Late stage, hard tumors are almost impossible to treat, but not anymore.
A new CAR T drug could treat such untreatable tumors, giving hope to around two million terminal cancer patients including 9/11 first responders.
It came to light after a new type of immunotherapy shrunk tumors and reduced cancer in the blood of mesothelioma patients by up to 50 percent in an early-stage clinical trial at the American Association of Cancer Research.
Researchers at the Memorial Sloan Kettering, New York, said improvement was observed just after a single dose of treatment in the patients who are otherwise resistant to treatment.
The scientists also identified and solved several issues that arose in immunotherapy for solid tumors in one go.
Lead study author and Sloan Kettering deputy chief of thoracic surgery, Dr. Prasad Adusumilli, told Daily Mail that this approach is the first in the world.
Dr. Adusumilli said cancer is a battle and that’s how his team approached the study.
The team of researchers thoroughly studied the ‘battlefield’ or tumor environment before designing CAR T therapy as a “precision tool/weapon with no collateral damage.”
The treatment provides hope for incurable late-stage tumors.
About half of cancers such as pancreatic and colorectal are diagnosed in late stages, making them incurable with the standard treatments like radiation and chemotherapy.
However, this new type of CAR T immunotherapy could be the solution for such cancers.
The new CAR T therapy supercharges the immune system of a patient to fight its own cancer. It is conducted by bioengineering a patient’s own T cells – a type of white cells – to make them attack cancer cells.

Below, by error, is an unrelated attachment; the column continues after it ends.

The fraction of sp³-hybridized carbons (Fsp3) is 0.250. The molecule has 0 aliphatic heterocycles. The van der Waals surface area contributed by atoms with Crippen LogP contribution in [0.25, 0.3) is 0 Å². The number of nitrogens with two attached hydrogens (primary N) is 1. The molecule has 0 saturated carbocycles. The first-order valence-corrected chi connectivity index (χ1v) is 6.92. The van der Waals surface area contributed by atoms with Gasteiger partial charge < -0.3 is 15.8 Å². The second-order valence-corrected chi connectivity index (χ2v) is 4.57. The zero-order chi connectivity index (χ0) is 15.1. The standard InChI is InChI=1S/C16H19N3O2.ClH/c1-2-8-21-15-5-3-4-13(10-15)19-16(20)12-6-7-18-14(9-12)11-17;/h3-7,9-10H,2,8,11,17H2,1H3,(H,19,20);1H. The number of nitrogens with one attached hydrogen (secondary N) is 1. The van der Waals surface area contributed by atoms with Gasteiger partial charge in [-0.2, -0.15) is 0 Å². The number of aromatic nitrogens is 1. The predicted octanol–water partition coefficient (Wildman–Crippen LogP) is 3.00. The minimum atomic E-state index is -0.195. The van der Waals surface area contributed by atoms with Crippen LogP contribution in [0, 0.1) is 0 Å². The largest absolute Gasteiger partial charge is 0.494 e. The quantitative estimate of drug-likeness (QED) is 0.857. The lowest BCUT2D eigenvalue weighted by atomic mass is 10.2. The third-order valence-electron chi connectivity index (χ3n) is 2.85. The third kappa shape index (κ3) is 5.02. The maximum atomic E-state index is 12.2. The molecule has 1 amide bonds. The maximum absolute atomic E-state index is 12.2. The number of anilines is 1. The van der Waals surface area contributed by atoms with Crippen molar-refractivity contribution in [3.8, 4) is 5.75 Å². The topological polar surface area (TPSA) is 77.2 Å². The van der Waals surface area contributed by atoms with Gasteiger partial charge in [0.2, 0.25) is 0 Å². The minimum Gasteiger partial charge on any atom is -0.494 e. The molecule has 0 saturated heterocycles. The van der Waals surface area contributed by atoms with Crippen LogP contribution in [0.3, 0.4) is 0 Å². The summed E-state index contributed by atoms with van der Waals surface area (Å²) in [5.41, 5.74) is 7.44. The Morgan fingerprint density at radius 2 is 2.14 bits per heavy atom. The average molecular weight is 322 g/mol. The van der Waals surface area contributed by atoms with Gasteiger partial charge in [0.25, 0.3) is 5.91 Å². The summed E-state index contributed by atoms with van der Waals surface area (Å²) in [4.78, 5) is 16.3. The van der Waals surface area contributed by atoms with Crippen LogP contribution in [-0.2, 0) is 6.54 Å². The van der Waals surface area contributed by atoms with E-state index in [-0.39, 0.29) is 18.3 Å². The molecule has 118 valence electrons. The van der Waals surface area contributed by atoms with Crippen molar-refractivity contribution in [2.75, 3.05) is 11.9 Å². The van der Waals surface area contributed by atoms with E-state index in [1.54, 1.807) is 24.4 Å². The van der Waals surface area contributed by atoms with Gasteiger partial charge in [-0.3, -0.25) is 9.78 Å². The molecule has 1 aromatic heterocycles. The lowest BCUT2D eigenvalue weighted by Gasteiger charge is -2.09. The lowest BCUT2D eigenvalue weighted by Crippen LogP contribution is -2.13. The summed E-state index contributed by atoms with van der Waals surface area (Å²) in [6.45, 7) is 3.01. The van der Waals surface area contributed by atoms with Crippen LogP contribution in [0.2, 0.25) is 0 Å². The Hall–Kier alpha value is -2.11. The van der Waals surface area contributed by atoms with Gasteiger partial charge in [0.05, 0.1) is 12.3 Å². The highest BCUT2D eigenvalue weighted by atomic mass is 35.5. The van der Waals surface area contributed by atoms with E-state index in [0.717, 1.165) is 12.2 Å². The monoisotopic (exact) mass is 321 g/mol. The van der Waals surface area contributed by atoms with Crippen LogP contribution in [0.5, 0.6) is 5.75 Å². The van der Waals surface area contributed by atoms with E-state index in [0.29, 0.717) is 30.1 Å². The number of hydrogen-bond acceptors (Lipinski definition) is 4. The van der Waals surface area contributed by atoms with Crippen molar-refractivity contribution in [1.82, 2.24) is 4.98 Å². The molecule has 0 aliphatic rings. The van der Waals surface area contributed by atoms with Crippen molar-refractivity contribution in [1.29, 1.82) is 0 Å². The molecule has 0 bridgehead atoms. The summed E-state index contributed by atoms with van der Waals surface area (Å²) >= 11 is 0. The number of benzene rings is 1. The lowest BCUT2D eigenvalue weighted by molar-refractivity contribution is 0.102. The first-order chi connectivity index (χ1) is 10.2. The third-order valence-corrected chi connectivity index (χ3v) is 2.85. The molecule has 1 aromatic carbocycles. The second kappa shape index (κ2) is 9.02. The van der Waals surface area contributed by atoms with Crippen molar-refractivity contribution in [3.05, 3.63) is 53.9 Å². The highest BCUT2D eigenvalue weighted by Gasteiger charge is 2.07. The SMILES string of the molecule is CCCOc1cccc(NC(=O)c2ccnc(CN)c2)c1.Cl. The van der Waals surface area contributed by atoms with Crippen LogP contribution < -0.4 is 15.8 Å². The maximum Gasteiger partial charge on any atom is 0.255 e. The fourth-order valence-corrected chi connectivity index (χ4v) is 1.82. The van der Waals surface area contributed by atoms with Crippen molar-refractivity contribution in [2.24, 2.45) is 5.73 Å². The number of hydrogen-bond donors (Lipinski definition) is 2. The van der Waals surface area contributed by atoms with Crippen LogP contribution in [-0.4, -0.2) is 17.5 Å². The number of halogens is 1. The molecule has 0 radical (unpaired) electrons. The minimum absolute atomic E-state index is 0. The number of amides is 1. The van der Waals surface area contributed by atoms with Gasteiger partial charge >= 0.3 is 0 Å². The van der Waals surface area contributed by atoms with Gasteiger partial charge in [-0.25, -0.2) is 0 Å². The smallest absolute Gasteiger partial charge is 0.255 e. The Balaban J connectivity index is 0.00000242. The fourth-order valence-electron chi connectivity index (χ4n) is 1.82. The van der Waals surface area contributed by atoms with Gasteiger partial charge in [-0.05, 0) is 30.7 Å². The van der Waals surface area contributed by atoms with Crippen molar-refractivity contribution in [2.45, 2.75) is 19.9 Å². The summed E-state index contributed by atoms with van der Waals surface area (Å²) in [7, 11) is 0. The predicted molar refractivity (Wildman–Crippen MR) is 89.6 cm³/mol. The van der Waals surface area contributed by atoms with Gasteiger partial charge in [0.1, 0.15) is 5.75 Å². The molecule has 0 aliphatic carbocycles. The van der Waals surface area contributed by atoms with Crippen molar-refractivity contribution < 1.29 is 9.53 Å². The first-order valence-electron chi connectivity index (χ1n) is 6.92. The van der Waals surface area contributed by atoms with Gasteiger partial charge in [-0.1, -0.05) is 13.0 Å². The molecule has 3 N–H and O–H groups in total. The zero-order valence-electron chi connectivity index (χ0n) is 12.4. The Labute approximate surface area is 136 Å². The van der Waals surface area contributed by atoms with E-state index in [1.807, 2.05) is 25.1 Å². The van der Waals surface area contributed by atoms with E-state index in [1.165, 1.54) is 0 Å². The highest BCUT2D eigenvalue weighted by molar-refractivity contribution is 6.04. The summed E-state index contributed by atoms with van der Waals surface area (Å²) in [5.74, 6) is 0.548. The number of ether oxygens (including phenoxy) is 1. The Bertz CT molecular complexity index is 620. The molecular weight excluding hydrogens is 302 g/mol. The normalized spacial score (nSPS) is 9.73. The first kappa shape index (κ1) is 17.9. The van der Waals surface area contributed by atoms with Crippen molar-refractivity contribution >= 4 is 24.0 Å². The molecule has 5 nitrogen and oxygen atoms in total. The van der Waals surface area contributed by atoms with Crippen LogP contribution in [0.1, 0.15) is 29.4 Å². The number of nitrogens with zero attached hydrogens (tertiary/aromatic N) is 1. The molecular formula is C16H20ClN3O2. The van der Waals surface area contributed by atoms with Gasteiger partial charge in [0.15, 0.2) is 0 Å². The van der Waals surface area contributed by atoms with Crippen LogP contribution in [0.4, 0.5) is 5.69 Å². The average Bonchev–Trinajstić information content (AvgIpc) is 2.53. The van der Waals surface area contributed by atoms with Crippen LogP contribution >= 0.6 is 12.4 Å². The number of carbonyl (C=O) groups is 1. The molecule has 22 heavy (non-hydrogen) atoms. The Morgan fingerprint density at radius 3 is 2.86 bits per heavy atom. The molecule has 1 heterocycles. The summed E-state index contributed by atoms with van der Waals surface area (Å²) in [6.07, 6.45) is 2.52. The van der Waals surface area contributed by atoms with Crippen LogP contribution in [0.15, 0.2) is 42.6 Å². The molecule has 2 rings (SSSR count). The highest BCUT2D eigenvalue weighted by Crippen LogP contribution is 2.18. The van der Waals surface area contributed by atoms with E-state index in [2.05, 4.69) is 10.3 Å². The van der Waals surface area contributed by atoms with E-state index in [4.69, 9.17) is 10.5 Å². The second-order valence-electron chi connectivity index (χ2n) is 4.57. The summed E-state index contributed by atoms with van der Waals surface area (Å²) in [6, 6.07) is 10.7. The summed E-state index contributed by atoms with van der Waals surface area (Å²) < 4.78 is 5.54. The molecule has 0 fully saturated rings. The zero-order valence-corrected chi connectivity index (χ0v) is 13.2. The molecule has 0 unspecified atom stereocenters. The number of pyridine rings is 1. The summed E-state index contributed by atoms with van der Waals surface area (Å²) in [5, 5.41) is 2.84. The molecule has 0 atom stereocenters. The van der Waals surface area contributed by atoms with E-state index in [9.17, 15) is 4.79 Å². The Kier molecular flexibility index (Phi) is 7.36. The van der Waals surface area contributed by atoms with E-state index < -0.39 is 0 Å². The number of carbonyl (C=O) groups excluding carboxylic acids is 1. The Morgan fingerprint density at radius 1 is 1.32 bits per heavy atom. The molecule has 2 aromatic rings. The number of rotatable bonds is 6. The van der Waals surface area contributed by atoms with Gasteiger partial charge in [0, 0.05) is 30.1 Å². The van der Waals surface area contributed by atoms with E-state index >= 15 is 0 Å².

CAR T cell therapy is the most functioning technique among the innovations made in immunotherapy for the last 20 years.
The way for the new CAR T therapy was paved by the work of Dr James Allison, a Texas-based immunologist who was also awarded the Nobel Prize for his study of T cells.
Immunotherapy has previously cured people with blood cancers but it failed to cure those who had solid tumors. Its new version, however, developed by scientists at Memorial Sloan Kettering, could change that.
The previous techniques failed to cut down mesothelin – a protein which acts like armor on the tumors’ surfaces in lung, ovarian, breast, stomach, colorectal, and pancreatic cancers.
Dr Prasad Adusumilli and his team addressed this issue by giving new features to CAR T therapy.
They bioengineered the T cells to specifically destroy the mesothelin proteins that exist on the surface of late-stage, hard-to-treat solid tumors.
Moreover, the procedure is performed using own blood of a patient so their bodies also don’t reject the drug.
Owing to these features, the new treatment is capable of “avoiding toxicity and increasing efficacy several folds,” Dr Adusimilli said.
“This approach is first in the world,” he added.
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